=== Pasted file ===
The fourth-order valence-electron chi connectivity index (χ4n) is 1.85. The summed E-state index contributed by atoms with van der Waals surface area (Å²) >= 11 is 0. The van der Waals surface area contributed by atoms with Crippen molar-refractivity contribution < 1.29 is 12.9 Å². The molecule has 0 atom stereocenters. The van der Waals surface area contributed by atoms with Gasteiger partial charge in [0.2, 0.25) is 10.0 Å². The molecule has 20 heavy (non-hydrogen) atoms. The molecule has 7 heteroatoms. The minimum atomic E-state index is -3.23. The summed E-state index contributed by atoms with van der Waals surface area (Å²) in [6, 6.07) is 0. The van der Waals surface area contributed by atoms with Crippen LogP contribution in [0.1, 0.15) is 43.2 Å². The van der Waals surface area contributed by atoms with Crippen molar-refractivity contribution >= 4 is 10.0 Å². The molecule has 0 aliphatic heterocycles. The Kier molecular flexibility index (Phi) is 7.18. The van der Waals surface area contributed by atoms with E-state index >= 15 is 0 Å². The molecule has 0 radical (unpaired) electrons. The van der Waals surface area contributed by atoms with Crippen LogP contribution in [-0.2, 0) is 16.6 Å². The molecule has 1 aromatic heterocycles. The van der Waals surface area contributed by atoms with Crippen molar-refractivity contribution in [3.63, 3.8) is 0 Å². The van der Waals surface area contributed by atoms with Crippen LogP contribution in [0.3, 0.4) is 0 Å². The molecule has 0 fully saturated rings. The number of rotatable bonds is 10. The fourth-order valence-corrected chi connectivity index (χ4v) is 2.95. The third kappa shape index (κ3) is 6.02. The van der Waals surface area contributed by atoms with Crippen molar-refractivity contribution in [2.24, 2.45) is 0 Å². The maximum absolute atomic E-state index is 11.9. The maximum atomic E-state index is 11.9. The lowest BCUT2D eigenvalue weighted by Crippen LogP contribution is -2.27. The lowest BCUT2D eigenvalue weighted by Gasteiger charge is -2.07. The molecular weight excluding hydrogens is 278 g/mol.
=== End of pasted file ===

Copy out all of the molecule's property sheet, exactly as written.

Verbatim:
The fourth-order valence-electron chi connectivity index (χ4n) is 1.85. The summed E-state index contributed by atoms with van der Waals surface area (Å²) >= 11 is 0. The van der Waals surface area contributed by atoms with Crippen molar-refractivity contribution < 1.29 is 12.9 Å². The molecule has 0 atom stereocenters. The van der Waals surface area contributed by atoms with Gasteiger partial charge in [0.2, 0.25) is 10.0 Å². The molecule has 20 heavy (non-hydrogen) atoms. The molecule has 7 heteroatoms. The minimum atomic E-state index is -3.23. The summed E-state index contributed by atoms with van der Waals surface area (Å²) in [6, 6.07) is 0. The van der Waals surface area contributed by atoms with Crippen LogP contribution in [0.1, 0.15) is 43.2 Å². The van der Waals surface area contributed by atoms with Crippen molar-refractivity contribution >= 4 is 10.0 Å². The molecule has 0 aliphatic heterocycles. The Kier molecular flexibility index (Phi) is 7.18. The van der Waals surface area contributed by atoms with E-state index >= 15 is 0 Å². The molecule has 0 radical (unpaired) electrons. The van der Waals surface area contributed by atoms with Crippen LogP contribution in [-0.2, 0) is 16.6 Å². The molecule has 1 aromatic heterocycles. The van der Waals surface area contributed by atoms with Crippen molar-refractivity contribution in [3.63, 3.8) is 0 Å². The van der Waals surface area contributed by atoms with Crippen LogP contribution in [0.3, 0.4) is 0 Å². The molecule has 0 fully saturated rings. The number of rotatable bonds is 10. The fourth-order valence-corrected chi connectivity index (χ4v) is 2.95. The third kappa shape index (κ3) is 6.02. The van der Waals surface area contributed by atoms with Crippen molar-refractivity contribution in [2.24, 2.45) is 0 Å². The maximum absolute atomic E-state index is 11.9. The maximum atomic E-state index is 11.9. The lowest BCUT2D eigenvalue weighted by Crippen LogP contribution is -2.27. The lowest BCUT2D eigenvalue weighted by Gasteiger charge is -2.07. The molecular weight excluding hydrogens is 278 g/mol.